This week on Perpetual Chess, I would like to spotlight some of the ways that people are using chess as a vehicle to make a difference in the world. I am happy to say that there are countless qualified guests to choose from in this regard, and it was hard to limit myself to only 2 segments. As you will hear, the guests in both segments have great stories to tell.
My first interview this week is with Scott and Norma Mero, the founders of the Charity Chess Championship, while Part 2 (26:30) features Gabrielle Moshier and Jason Bui, who are Philadelphia school teachers and board members of The Philadelphia Chess Society, Please read on for relevant links and more detailed timestamps.
0:00- Part 1- Scott and Norma Mero are the founders of the Charity Chess Championship which will take place this year on June 2, 2019. It will feature more titled players than I can list here, but a few who may be familiar to listeners are GM Joel Benjamin, GM Robert Hess and GM Irina Krush.
This year the money that the event raises will go to the help the early detection and prevention of pancreatic cancer. You can read GM Robert Hess’ write-up of last year’s event here, as well as Jenn Shahade’s interview with Kimberly Doo previewing last year’s event here.
9:30- Scott and Norma talk about how this annual event originated. They started the event in 2017 with their son, Daniel Mero who is a very active scholastic player. Daniel (who is 12 years old and rated about 1800) draws inspiration from his coach, GM John Fedorowicz, and the YouTube videos of GM Ben Finegold. We also talk about their son’s approach to chess improvement.
18:00- We get into the nuts and bolts of the Charity Chess Championship by answering the following questions: How do they line up so many titled players to attend the Charity Chess Championship? Is is mandatory to spend money to attend the event? Does one need to sign up in advance to attend?
26:00- Goodbye and contact info.You can email Scott and Norma Mero here, or drop them a line if you will be attending the 2019 National Elementary School Chess Championships in Nashville, Tennessee. Of course, you can also see them (and me) at the Charity Chess Championships on June 2 in New York city.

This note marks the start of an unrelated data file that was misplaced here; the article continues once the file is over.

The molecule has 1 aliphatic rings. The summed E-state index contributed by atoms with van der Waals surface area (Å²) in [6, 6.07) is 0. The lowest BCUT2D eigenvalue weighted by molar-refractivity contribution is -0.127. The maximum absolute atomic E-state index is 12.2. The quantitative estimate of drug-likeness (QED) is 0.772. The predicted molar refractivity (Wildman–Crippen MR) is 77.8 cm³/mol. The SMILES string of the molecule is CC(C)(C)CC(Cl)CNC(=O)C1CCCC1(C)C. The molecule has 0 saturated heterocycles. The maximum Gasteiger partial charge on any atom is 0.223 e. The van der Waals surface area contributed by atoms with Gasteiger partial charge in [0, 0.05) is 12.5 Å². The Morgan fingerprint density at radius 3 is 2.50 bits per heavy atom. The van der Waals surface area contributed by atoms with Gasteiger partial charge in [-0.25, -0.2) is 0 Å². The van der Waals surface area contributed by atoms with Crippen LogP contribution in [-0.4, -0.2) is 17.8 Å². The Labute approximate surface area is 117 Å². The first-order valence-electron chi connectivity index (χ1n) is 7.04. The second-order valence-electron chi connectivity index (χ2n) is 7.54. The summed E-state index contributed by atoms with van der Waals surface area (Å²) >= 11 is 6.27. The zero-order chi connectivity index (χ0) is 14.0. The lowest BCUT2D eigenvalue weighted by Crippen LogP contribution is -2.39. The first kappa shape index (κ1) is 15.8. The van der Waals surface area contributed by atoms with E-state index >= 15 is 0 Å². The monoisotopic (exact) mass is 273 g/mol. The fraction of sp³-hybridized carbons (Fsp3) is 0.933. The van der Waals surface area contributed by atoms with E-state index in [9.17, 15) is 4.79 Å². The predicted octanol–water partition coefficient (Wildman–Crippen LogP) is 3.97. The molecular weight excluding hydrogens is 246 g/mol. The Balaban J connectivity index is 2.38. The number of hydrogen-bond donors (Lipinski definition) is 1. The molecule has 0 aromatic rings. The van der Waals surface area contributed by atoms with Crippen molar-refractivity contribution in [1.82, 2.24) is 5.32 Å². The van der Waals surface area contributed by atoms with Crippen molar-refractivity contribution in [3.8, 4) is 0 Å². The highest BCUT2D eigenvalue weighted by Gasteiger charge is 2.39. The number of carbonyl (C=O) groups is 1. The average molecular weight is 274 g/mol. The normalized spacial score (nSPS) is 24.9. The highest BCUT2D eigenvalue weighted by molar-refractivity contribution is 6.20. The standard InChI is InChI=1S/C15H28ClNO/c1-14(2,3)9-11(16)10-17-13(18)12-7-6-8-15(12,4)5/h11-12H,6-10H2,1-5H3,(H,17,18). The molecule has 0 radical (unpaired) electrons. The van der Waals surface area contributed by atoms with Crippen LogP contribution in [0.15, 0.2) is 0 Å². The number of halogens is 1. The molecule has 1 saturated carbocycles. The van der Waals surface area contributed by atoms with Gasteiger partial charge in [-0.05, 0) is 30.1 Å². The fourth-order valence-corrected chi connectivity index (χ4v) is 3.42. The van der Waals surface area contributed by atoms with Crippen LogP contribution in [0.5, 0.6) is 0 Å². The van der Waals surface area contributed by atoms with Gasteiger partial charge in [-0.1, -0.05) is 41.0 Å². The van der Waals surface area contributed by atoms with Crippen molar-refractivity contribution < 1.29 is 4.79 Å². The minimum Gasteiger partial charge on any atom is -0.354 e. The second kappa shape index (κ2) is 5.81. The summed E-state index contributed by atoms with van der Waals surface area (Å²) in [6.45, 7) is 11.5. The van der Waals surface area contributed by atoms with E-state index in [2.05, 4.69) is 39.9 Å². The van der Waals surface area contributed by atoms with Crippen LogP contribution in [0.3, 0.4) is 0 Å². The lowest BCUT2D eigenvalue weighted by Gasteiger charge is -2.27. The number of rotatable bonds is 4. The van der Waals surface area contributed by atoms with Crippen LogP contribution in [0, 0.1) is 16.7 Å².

26:30- Part 2 I am now joined by Philadelphia teachers, and board members of the Philadelphia Chess Society, Gabrielle Moshier and Jason Bui. In addition to their work as chess coaches, Gabrielle is an English teacher at the Esperanza Academy Charter Middle School, while Jason teaches science and math at the S. Weir Mitchell Elementary School.
29:00- Gabrielle and Jason begin by telling the stories of how they got into chess and discussing how chess can change the kids that they teach.
36:00- Gabrielle and Jason share their experiences from the 2019 All Girls Nationals in Chicago, IL, from whence they had just returned. What sort of obstacles do girls encounter that boys do not in chess? They also discuss the remaining major events on their chess calendar.
44:00- How does the Philadelphia Chess Society go about trying to raise money? One small but easy way to support the program is to shop on Amazon using this Amazon Smile link. We briefly discuss the movie Brooklyn Castle, and Jason and Gabrielle share a few stories in the spirit of that great movie.
53:00- What are Jason and Gabrielleftitl’s favorite chess books and resources as teachers and players? Gabrielle is a big fan of Jenn Shahade’s Play Like a GIrl. Jason is a big fan of Silman’s Complete Endgame Chess as well How to Beat Your Dad at Chess, and Winning Chess Tactics for Kids .
56:00- Patreon supporter of the podcast, Mr. Moonmaster 9000 is back in the house! The Moonmaster asks whether Jason and Gabrielle feel like they have to overcome a negative image of chess when presenting it to students and parents. Gabrielle’s answer might surprise you!
1:01- Here is how you can keep up with the Philadelphia Chess Society: Follow on Twitter here, Facebook here. Email Jason here.
You can donate to the organization through the Facebook page, or mail checks (payable to Philadelphia Chess Society) to:
Philadelphia Chess Society. 4916 Paschall Ave. Philadelphia, PA 19143